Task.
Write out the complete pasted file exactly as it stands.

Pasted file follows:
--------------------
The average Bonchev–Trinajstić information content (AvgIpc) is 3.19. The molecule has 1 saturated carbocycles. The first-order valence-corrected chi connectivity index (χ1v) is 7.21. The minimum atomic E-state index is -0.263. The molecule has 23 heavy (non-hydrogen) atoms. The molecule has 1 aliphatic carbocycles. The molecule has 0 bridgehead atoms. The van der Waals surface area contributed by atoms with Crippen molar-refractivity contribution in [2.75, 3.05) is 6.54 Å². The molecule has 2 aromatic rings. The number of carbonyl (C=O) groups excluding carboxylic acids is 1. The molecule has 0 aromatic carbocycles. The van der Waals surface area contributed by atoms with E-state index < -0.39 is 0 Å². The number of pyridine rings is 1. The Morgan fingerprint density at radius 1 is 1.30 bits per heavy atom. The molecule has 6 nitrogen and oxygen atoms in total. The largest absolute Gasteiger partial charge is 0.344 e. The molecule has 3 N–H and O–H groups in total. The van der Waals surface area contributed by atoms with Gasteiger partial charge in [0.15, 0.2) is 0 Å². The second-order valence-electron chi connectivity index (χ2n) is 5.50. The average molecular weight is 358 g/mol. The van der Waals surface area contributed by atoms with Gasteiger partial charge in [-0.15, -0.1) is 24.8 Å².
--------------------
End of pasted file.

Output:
The average Bonchev–Trinajstić information content (AvgIpc) is 3.19. The molecule has 1 saturated carbocycles. The first-order valence-corrected chi connectivity index (χ1v) is 7.21. The minimum atomic E-state index is -0.263. The molecule has 23 heavy (non-hydrogen) atoms. The molecule has 1 aliphatic carbocycles. The molecule has 0 bridgehead atoms. The van der Waals surface area contributed by atoms with Crippen molar-refractivity contribution in [2.75, 3.05) is 6.54 Å². The molecule has 2 aromatic rings. The number of carbonyl (C=O) groups excluding carboxylic acids is 1. The molecule has 0 aromatic carbocycles. The van der Waals surface area contributed by atoms with E-state index < -0.39 is 0 Å². The number of pyridine rings is 1. The Morgan fingerprint density at radius 1 is 1.30 bits per heavy atom. The molecule has 6 nitrogen and oxygen atoms in total. The largest absolute Gasteiger partial charge is 0.344 e. The molecule has 3 N–H and O–H groups in total. The van der Waals surface area contributed by atoms with Gasteiger partial charge in [0.15, 0.2) is 0 Å². The second-order valence-electron chi connectivity index (χ2n) is 5.50. The average molecular weight is 358 g/mol. The van der Waals surface area contributed by atoms with Gasteiger partial charge in [-0.15, -0.1) is 24.8 Å².